- The average realized price by Paladin is not necessarily the current-market rates. Paladin has a few mid-to-long term delivery contracts at have floor prices higher than current market prices ($70/lb and $60/lb). It is expected these contracts will run off over the next few periods and Paladin will be more exposed to the spot price. This is a negative given that spot prices are lower than the fixed-price contracts.
- The spot prices have weakened considerably and are currently slightly below $40/lb. A $10 drop in the price of uranium translates, based on current production levels, to revenue losses of approx of $80MM. This will feed directly to the bottom line.
- Fortunately, Paladin has embarked on a cost-cutting campaign which should help limit the amount of impact the lower prices will have on Paladin’s bottom-line in the future.
- Given the above, it is evident that Paladin remains extremely exposed to both upside and downside pressures in uranium prices.
- Now that the mines are operating at capacity and ramp ups are complete, the company has turned its focus to optimizing efficiency and lower costs. The program is working – costs are falling rapidly.
- As noted above, the cash costs for the LHM mine are significantly lower than the KM mine.
- Infect, due to the lower costs, LHM is able to post profits at current uranium prices – Paladin’s losses are largely stemming from the higher cost KM mine.
- Notwithstanding same, in a lower priced uranium environment, it is comforting to see that management is taking such a laser focus on controlling costs.
- Cash costs from the KM mine have decreased from $52/lb in Q4 2012 to $39.80 in the most recent quarter or 23.5%.
- While the LHM mine has not shown as much improvement, it is already at a lower cost base and generating significant profits for the company ($63MM YTD) which partially offset losses at the KM mine.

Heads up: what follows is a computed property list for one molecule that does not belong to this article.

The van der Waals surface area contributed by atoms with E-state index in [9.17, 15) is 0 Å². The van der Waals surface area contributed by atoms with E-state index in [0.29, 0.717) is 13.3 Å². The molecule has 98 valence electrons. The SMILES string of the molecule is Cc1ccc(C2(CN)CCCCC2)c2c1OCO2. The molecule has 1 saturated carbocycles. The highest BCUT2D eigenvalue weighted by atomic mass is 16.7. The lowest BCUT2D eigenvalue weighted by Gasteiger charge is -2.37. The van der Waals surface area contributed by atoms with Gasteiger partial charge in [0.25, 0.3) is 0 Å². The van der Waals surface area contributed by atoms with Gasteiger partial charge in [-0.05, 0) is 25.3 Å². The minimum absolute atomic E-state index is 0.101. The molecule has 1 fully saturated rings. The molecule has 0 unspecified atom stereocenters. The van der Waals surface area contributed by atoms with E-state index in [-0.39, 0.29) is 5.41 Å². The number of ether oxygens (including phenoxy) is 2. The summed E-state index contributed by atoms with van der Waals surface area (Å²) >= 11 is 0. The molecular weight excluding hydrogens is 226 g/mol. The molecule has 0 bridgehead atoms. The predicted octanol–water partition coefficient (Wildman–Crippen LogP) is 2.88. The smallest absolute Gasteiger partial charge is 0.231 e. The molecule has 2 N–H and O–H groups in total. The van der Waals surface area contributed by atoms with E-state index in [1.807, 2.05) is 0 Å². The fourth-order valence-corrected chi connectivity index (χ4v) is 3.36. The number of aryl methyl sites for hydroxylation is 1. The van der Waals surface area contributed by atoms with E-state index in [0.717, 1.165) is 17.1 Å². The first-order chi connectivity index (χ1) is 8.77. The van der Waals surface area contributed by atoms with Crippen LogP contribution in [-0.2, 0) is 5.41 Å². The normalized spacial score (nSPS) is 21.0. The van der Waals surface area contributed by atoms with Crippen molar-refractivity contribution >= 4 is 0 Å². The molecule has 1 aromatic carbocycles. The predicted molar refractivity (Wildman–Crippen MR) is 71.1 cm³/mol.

- Even though the cost reduction program has been significant, the spot price of uranium still is working against Paladin. Further, the low spot prices are causing the company to recognize impairment on the KM and will continue to do so if prices continue to fall (more on impairment later).
- The Company is targeting a 7.5% reduction in unit cash costs for the remainder of FY2013 at both LHM and KM a further 7.5% reduction in unit cash costs at LHM and 15% at KK in FY2014. Given Paladin’s success so far, I am confident in the company’s ability to execute on the cost optimization program – although, this much be watched carefully.
- In the event that Paladin cannot cut costs fast enough to keep up with the slippage in uranium prices, there could be a drain on the company’s cash reserves which would limit its ability to continue operating as a going concern.
- A significant portion of the company’s losses to date are due to impairment expenses, which due to their nature, I am not overly concerned with. According to IFRS, a company must essentially ‘mark down’ its assets to the higher of: